I turn fifty this year—a distinction I share with The Beatles’ Sgt. Pepper’s Lonely Hearts Club Band, the famed Summer of Love… and the Six Day War that brought victory to the state of Israel and began the occupation of the West Bank, Gaza and the Golan Heights that continues down to this day. Sgt. Pepper holds up well enough, but most fans now prefer Revolver or Rubber Soul; the Summer of Love very quickly turned to the Winter of Discontent in 1968; the Occupation sadly remains the same, a seemingly perpetual trap for both the Israeli and Palestinian peoples.
Things to Do when You’re Goth in the Country, opts for a much wider canvas, centering (with one interesting exception) on a broader range of Midwest types, from young lesbians dropping acid in St. Louis to a set of church matrons discussing church business to a jailed, addled druggie musing on blood in the sky.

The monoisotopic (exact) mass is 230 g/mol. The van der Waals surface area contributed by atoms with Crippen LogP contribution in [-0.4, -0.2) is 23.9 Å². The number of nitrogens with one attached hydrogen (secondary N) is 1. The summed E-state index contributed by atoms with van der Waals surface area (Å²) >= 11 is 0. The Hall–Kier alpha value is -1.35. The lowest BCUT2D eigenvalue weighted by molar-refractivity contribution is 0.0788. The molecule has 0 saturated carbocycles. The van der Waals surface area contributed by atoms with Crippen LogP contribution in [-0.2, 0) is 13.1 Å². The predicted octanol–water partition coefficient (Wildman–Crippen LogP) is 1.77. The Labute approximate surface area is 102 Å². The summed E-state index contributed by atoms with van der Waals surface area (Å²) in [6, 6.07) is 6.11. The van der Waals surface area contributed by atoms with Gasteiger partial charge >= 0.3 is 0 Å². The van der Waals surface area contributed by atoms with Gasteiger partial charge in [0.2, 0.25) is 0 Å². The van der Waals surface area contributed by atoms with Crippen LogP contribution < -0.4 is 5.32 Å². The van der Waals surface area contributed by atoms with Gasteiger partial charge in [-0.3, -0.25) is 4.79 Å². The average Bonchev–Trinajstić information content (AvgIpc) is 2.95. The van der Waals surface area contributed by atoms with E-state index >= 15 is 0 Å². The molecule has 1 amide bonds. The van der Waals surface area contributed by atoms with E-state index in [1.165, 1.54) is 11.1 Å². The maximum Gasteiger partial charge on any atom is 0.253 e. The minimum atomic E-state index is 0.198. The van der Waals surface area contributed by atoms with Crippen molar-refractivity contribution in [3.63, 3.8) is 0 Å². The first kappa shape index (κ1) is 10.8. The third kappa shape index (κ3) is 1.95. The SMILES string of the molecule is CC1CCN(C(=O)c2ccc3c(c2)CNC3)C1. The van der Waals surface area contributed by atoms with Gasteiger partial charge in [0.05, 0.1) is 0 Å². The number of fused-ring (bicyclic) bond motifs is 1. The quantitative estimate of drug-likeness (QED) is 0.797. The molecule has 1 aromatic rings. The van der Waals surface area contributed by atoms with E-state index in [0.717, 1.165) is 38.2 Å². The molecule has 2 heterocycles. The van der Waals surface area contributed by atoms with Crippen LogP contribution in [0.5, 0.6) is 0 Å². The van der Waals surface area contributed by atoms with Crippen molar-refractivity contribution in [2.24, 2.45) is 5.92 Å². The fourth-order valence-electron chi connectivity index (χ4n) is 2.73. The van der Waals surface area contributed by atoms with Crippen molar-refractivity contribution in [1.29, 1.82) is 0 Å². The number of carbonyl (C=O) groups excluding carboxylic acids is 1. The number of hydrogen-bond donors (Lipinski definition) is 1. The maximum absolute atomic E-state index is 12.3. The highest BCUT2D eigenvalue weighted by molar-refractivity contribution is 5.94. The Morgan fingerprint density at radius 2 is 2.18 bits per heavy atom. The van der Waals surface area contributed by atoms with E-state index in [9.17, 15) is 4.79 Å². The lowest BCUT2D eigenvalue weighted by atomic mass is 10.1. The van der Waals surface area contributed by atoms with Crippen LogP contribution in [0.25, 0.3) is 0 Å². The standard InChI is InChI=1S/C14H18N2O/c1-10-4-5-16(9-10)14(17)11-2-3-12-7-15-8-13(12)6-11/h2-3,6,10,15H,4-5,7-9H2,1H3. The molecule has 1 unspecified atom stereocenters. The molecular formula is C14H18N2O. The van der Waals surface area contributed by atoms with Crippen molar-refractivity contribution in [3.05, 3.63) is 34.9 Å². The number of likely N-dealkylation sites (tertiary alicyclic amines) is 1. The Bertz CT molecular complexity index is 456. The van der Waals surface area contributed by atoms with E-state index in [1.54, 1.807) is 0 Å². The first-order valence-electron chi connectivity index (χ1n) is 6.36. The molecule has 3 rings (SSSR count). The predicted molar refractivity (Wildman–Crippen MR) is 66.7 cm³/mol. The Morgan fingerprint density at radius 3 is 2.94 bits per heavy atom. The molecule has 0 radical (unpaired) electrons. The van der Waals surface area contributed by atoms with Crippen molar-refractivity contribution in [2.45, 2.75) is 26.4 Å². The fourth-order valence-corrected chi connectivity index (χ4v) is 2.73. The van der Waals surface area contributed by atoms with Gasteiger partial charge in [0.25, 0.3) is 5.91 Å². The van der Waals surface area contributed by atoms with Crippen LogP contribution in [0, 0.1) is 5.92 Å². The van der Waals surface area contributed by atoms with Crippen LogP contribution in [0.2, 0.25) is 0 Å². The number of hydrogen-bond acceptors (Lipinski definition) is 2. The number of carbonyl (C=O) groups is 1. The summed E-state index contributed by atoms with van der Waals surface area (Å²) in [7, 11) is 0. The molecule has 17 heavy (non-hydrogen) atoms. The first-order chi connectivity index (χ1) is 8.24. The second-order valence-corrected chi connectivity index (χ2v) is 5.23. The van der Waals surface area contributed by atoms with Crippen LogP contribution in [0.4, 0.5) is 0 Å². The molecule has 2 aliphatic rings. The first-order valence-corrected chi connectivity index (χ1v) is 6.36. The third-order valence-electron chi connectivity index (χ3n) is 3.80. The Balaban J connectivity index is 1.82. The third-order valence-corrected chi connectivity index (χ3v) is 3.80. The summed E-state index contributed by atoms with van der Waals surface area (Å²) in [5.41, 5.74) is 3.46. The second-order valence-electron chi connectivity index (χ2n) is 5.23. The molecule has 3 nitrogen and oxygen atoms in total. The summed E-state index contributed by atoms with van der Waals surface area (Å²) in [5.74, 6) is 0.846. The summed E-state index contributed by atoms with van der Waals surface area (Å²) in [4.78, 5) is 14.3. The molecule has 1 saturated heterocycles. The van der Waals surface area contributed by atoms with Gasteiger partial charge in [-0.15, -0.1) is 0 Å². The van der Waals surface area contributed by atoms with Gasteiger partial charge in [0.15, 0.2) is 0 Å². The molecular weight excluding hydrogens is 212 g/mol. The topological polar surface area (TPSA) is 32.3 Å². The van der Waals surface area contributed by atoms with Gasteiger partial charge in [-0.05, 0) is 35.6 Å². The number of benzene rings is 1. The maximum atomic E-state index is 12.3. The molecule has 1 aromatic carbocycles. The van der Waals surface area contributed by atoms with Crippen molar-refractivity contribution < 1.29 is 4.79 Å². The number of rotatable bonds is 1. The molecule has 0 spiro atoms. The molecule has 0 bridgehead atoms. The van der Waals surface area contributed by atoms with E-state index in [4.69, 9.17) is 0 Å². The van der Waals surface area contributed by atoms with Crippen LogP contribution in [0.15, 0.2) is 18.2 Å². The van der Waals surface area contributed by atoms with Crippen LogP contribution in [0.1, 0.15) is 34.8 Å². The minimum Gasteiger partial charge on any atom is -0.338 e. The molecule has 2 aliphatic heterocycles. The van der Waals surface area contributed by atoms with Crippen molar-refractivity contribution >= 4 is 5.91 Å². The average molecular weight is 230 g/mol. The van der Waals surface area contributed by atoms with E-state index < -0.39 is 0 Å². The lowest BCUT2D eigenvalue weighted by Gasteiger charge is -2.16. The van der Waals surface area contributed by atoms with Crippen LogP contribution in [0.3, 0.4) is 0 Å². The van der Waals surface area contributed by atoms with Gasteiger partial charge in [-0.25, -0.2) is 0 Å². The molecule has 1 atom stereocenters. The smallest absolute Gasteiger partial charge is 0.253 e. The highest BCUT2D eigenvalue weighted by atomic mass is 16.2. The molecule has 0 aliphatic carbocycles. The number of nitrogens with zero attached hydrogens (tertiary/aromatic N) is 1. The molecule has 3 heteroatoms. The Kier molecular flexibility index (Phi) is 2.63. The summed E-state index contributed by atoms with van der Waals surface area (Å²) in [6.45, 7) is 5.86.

Sarah Van Gelder reminds me of myself when she starts her book, The Revolution Where You Live: Stories From A 12,000 Mile Journey Through A New America. When she was seven, her father took his family along on exchange to a university at Andra Prades, India. While there, she formulated some questions that I also pondered in my early years: “Why do we tolerate so much suffering?
Swing Time, the fifth novel from Zadie Smith, is a novel about little girls and the women they become; it’s about racial and class divides, but more importantly, friendship. Smith tackles big, complicated themes in this work
Like that other Bible, the Holy one, if you suspend your disbelief (in the banality of modern art) you can open this book to any page and find inspiration. As for being ‘Outlaw,’ now that our elites are illiterate, how long before ‘outlaw book’ is a redundancy?
In order to gain a sense of order and existential clarity, people often look for comfort and certainty by putting themselves in exotic or geographical distances. Traveling, for example, is one of those activities that cultivates and educates, and it seems that everyone wants to do it.
It seems that the real story of the modern and contemporary culture (arts and letters) in Iran starts somewhere in the second decade of the 20th century, more precisely in 1925 when Reza Khan took over the royal throne from the ancient Ahmad Shah of the Qadjar dynasty.